Flexible Barrier Packaging Printing – Best PracticesElizabeth
Flexible Barrier Packaging Printing – Best Practices
This document is designed to answer some of the most basic question regarding the best practices when printing of flexible plastics. These considerations apply to:
- Mylar bag printing
- OPP printed materials
- All common substrates with standard dynes.
- All plate and cylindrical prints, both trapped and reversed.
Since many designers and teams are not familiar with the specific technical specifications associated with flexible barrier packaging printing and plastic printing, this document is designed to help give you a brief overview for your project.
Design Consideration: Raster vs. Vectorized Art
Flexible barrier plastics do not accept ink like papers do, thus your graphics type is critically important. Each file type has strengths and weaknesses.
- Pixel/Raster artwork is best used for photographs.
- Vector art is best for type, distinct graphics, and gradient. See examples below.
Please watch for Line Art/Vector files that have Pixel/Raster images embedded or linked in them. These images can be high OR low resolution. The links can be missing, leaving only a screen FPO.
Design Consideration: Resolution vs. Line Screen
Customers often ask about resolution, but resolution is only one part of the process.
Resolution: is a function of how the artwork is created and saved. Resolution applies to raster elements (i.e. photographs)
Line screen: is a function of the technical capabilities of the printing process. Line screen will apply to all elements of the design. Line Screen is a limiting factor for which process is appropriate for which project.
How high of resolution should you aim for when working with photographic elements? Higher resolution will always print better than low resolution. 300 dpi is a minimum you should aim for.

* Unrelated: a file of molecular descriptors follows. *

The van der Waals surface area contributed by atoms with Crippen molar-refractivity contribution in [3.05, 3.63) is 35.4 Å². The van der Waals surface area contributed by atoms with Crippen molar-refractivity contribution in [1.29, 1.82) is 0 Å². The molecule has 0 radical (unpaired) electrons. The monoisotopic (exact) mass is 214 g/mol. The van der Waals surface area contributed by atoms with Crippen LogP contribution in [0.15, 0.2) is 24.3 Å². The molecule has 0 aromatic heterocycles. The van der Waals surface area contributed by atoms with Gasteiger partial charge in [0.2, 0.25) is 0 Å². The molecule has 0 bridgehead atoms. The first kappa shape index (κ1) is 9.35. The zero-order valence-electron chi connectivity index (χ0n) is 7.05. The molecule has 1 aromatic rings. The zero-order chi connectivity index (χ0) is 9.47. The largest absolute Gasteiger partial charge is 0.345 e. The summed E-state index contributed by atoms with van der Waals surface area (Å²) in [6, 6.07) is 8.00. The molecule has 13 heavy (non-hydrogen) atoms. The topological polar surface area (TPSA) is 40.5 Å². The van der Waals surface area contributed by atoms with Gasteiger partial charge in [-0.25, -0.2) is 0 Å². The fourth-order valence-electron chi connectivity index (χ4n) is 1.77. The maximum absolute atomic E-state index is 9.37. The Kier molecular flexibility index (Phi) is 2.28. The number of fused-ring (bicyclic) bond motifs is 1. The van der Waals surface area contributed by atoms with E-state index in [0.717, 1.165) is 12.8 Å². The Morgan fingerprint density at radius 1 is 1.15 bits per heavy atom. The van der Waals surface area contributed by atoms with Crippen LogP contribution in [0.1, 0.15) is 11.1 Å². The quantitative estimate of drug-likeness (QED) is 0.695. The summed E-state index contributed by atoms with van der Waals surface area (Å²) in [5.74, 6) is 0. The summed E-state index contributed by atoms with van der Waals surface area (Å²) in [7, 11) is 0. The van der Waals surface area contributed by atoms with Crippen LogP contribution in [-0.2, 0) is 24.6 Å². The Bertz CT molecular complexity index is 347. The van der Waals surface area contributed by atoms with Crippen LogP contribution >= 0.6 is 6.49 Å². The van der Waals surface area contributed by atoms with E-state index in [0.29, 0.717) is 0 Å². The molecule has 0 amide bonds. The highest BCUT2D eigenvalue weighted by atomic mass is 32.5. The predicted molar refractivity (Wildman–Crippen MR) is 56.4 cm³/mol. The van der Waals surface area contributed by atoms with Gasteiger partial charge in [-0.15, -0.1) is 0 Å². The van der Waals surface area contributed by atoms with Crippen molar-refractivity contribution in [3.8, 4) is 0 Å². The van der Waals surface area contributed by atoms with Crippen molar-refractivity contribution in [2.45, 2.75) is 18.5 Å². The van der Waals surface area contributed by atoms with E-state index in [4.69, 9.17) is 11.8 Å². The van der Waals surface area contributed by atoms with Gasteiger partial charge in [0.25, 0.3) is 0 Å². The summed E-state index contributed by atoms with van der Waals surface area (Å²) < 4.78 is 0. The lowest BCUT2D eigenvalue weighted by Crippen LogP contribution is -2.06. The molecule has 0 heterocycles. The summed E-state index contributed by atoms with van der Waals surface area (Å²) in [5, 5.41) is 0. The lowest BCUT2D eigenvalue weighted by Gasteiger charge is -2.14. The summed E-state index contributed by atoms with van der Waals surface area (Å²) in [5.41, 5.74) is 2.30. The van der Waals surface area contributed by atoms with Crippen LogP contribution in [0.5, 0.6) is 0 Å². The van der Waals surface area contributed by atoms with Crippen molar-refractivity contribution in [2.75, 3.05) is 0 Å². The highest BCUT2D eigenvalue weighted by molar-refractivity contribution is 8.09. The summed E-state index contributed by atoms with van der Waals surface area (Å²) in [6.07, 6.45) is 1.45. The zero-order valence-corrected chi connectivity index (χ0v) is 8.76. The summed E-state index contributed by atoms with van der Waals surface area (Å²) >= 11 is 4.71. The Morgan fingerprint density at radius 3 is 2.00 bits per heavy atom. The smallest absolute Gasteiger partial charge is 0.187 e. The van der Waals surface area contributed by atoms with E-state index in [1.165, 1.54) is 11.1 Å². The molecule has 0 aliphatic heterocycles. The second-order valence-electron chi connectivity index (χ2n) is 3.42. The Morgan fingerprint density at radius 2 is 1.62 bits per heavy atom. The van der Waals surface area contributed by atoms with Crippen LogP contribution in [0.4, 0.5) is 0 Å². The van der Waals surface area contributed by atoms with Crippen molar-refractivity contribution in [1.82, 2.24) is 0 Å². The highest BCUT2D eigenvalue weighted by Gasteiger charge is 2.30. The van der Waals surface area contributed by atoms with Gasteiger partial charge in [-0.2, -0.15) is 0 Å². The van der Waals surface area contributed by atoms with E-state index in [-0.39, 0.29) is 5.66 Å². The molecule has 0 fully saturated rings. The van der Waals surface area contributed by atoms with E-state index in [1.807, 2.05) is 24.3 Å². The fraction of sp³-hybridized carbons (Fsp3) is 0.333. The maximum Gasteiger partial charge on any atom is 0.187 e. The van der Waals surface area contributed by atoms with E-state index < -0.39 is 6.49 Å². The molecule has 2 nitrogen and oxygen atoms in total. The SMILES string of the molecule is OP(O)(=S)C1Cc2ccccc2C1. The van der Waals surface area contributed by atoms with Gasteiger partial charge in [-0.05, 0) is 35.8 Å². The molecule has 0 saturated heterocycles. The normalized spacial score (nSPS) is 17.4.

CYMK vs. Spot Colors
A common issue is re-purposing artwork that a customer has successfully printed as CMYK on paper. It will need to be converted to Spot Color on plate printed projects. The reason CMYK is not a proper choice for all elements when printing flexible plastics is because of the differences in printing technology between paper printing (as for labels) and flexible packaging printing, like printing stand up pouches, or lay flat bags.
Also, customers are not aware of changes made to their art by previous printers. Items like colored type and line graphics will always print better with Spot Color than CMYK Process because a single pigmented ink is used as opposed to several process plates.
Best use of Spot Color
- Logos and type: Especially small type.
- Vectorized illustration: Most not-photo elements.
- Backing plates: White plates to increase opaqueness of clear base material
- PMS call outs: By definition a PMS color is spot
Best Use of CYMK
- Plate count limits
- Some screens
Trapping will be required of all complex artwork where plates of different colors touch each other. Trapping should not be done by the customer because each printing process and each printing press will have unique settings. Reversed out text will always print best with a solid outline when more than one printing plate is involved in the design.
How a gradient is designed can have a drastic affect the final printed appearance. A gradient on a computer monitor or inkjet print can be much smoother and more vibrant than ink dots on flexible packaging. Pastel gradients will always print best if converted to Spot Colors.
- CMYK gradient with all 4 plates can print grainy
- CMYK gradient with under 15% coverage will drop to 0%
- CMYK gradient reduced to 2 plates will print much smoother
- Spot Color Gradient with 100% coverage base overprinted with spot color gradient.
Multiple White Plates
Even on digital projects, sometimes a plate or two plates of white ink are required to increase opaqueness and color vibrancy. This is because clear base film printed with a design, especially one incorporating a product window, will have better opacity and color fidelity if one or two White Ink plates are used in a double hit configuration. There will be a marked reduction in the amount of color interference from the design coming through from the BACK of the bag OR from the product in the Bag.
We hope these considerations have helped you understand some of the basic technical best practices that lend a hand in ensuring great printed flexible packaging results! There are many other technical aspects to plastics printing, and we will help guide you through the process.
We always provide technical art setup as part of our pre-press process.
When you apply the preceding considerations to your project you will help ensure that your packaging looks its best. Additionally, many of these considerations are also requirements of major retailers and distributors such as Wal-Mart and Trader Joe’s.